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Lasting Benefits of Telehealth
Telehealth will likely remain a fixture in healthcare after the threat of the coronavirus fades. Benefits include reduced barriers to access for patients, increased efficiency and convenience.
A year into the coronavirus pandemic, telehealth and virtual visits have become an important part of the healthcare landscape. Many of the early challenges with technology, billing and patient privacy have been overcome enough that healthcare providers predict remote services will exist in some capacity even after the restrictions brought on by the pandemic end.
The success of telehealth during the pandemic has highlighted opportunities to improve access for patients who might not otherwise be able to receive care. That’s something clinicians hope to expand once the current health emergency is over.
At the Speech-Language-Hearing Clinic in the University of Delaware’s College of Health Sciences, some of the patients who have fared the best in the past year have followed a hybrid model, coming into the clinic but also getting support remotely in their home, said Christine Cook, clinic director.
“Some weren’t considered homebound — they could get out, but it takes a lot of work for them. Outpatient services were challenging because by the time they got to the clinic, it had already been such an ordeal to get dressed, get into a wheelchair, transfer them to the car, transfer them out. They would be exhausted,” Cook said. “Now we have the ability to meet them where they’re at. It takes some of that fatigue and struggle out of the mix.”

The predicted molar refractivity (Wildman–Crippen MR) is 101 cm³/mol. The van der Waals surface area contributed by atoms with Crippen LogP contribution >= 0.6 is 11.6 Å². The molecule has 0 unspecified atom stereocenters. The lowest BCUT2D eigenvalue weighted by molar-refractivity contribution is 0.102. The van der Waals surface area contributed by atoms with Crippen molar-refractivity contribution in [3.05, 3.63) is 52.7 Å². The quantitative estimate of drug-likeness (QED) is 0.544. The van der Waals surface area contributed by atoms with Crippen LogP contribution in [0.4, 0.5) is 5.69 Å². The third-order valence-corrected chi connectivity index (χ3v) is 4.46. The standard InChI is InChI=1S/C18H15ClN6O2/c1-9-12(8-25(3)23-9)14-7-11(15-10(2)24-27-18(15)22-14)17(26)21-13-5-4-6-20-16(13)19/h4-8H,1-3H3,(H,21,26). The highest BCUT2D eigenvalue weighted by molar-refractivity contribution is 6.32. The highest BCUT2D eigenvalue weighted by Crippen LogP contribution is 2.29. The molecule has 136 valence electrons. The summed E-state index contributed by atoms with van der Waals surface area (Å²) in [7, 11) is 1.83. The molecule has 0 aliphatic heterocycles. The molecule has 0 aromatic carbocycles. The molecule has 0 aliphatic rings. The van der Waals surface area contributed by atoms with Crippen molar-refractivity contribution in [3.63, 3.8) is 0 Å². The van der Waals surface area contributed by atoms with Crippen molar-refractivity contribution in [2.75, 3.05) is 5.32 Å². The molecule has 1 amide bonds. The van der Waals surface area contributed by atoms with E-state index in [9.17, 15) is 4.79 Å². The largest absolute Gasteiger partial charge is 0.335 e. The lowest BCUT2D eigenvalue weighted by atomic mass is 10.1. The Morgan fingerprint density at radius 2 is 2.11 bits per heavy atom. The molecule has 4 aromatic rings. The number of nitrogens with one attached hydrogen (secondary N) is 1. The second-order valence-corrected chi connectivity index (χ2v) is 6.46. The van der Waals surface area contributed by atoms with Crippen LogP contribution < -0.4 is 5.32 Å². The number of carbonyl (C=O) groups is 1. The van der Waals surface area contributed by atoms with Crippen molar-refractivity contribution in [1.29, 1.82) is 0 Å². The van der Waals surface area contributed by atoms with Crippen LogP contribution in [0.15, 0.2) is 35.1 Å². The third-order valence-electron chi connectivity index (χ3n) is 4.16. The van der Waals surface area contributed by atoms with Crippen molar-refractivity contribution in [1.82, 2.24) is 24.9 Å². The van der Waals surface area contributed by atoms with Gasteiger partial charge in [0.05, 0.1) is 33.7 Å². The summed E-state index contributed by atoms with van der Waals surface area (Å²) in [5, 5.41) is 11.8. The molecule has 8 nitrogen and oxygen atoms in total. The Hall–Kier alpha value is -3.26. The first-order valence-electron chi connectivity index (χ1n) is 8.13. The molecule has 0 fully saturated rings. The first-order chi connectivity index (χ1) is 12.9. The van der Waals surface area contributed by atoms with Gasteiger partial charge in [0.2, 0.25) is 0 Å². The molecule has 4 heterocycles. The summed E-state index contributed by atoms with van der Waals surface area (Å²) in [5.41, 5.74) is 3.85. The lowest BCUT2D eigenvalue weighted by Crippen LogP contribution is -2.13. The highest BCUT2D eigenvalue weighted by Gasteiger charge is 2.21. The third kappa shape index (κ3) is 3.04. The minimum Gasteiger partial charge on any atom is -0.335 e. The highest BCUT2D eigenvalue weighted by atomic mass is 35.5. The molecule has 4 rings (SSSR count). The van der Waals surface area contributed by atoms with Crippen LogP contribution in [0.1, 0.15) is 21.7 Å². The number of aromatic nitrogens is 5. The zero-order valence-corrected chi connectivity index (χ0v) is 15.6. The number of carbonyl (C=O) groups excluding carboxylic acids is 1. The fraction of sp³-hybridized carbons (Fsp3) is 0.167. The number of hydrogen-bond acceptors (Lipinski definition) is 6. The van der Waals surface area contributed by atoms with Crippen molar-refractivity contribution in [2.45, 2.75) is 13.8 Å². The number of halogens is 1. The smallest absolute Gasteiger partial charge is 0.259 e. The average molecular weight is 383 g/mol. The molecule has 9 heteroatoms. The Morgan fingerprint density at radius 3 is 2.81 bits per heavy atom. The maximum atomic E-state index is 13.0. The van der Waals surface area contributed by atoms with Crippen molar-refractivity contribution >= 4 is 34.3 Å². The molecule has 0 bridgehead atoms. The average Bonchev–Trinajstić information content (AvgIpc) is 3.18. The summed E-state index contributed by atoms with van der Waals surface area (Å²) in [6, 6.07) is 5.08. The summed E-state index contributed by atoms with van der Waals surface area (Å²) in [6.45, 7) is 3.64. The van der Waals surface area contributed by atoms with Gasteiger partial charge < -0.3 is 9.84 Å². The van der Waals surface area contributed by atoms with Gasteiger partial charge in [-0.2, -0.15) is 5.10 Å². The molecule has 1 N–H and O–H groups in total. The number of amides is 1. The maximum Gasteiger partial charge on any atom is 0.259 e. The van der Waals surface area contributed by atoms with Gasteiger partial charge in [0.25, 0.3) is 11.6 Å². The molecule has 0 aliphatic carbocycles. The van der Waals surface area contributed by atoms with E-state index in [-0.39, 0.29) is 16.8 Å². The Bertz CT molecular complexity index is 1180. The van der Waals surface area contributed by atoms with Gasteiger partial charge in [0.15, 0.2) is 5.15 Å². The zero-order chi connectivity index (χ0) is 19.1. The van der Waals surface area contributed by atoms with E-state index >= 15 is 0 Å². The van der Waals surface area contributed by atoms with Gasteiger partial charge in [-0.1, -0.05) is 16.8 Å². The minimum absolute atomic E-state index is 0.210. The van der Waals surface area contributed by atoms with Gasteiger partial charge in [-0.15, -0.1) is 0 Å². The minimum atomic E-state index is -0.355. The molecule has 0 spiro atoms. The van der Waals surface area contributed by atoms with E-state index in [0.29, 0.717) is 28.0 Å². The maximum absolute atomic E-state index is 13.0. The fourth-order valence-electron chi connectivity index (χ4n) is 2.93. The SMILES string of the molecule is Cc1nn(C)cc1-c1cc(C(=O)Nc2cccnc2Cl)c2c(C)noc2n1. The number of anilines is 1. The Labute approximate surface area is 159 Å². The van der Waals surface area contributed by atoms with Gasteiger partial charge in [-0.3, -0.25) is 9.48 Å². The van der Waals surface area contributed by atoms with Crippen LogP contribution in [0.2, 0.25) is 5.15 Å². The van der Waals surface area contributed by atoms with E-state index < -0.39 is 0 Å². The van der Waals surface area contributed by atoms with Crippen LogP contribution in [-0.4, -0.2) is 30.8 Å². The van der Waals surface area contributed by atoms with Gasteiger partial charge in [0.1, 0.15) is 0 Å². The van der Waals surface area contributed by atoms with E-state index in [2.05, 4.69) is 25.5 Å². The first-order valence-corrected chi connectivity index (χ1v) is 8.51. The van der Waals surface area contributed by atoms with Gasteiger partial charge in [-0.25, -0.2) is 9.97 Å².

Looking long-term, Cook expects half of the clinic’s clients will use telehealth in some capacity, a dramatic shift from pre-pandemic use, when it was the exception rather than the rule. But for that to be the case, she said, legislation is needed to develop a more cohesive set of practice regulations across state lines and to ensure reimbursement.
“Telehealth is here to stay,” said Tara Leonard, director of the Clinical Health Coaching Research and Training Center (CHCRTC) in the Department of Behavioral Health and Nutrition. “As instructors, we need to make sure the next generation of health professionals are skilled in working in any environment.”